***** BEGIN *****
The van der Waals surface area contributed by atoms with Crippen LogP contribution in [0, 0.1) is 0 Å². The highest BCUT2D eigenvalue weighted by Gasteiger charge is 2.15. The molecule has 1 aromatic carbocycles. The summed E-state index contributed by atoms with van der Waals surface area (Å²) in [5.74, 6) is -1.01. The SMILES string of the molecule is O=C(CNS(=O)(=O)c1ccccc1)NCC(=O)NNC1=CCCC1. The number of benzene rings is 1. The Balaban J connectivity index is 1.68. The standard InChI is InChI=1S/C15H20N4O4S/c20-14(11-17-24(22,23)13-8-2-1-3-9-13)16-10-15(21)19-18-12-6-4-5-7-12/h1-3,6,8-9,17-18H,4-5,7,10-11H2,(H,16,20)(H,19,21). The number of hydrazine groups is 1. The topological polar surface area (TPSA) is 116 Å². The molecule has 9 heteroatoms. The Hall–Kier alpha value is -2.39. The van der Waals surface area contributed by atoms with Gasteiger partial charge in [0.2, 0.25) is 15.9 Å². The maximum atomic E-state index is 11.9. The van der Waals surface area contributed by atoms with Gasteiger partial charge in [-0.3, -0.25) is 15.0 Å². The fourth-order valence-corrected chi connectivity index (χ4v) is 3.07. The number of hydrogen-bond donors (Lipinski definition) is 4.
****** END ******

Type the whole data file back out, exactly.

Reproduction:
The van der Waals surface area contributed by atoms with Crippen LogP contribution in [0, 0.1) is 0 Å². The highest BCUT2D eigenvalue weighted by Gasteiger charge is 2.15. The molecule has 1 aromatic carbocycles. The summed E-state index contributed by atoms with van der Waals surface area (Å²) in [5.74, 6) is -1.01. The SMILES string of the molecule is O=C(CNS(=O)(=O)c1ccccc1)NCC(=O)NNC1=CCCC1. The number of benzene rings is 1. The Balaban J connectivity index is 1.68. The standard InChI is InChI=1S/C15H20N4O4S/c20-14(11-17-24(22,23)13-8-2-1-3-9-13)16-10-15(21)19-18-12-6-4-5-7-12/h1-3,6,8-9,17-18H,4-5,7,10-11H2,(H,16,20)(H,19,21). The number of hydrazine groups is 1. The topological polar surface area (TPSA) is 116 Å². The molecule has 9 heteroatoms. The Hall–Kier alpha value is -2.39. The van der Waals surface area contributed by atoms with Gasteiger partial charge in [0.2, 0.25) is 15.9 Å². The maximum atomic E-state index is 11.9. The van der Waals surface area contributed by atoms with Gasteiger partial charge in [-0.3, -0.25) is 15.0 Å². The fourth-order valence-corrected chi connectivity index (χ4v) is 3.07. The number of hydrogen-bond donors (Lipinski definition) is 4.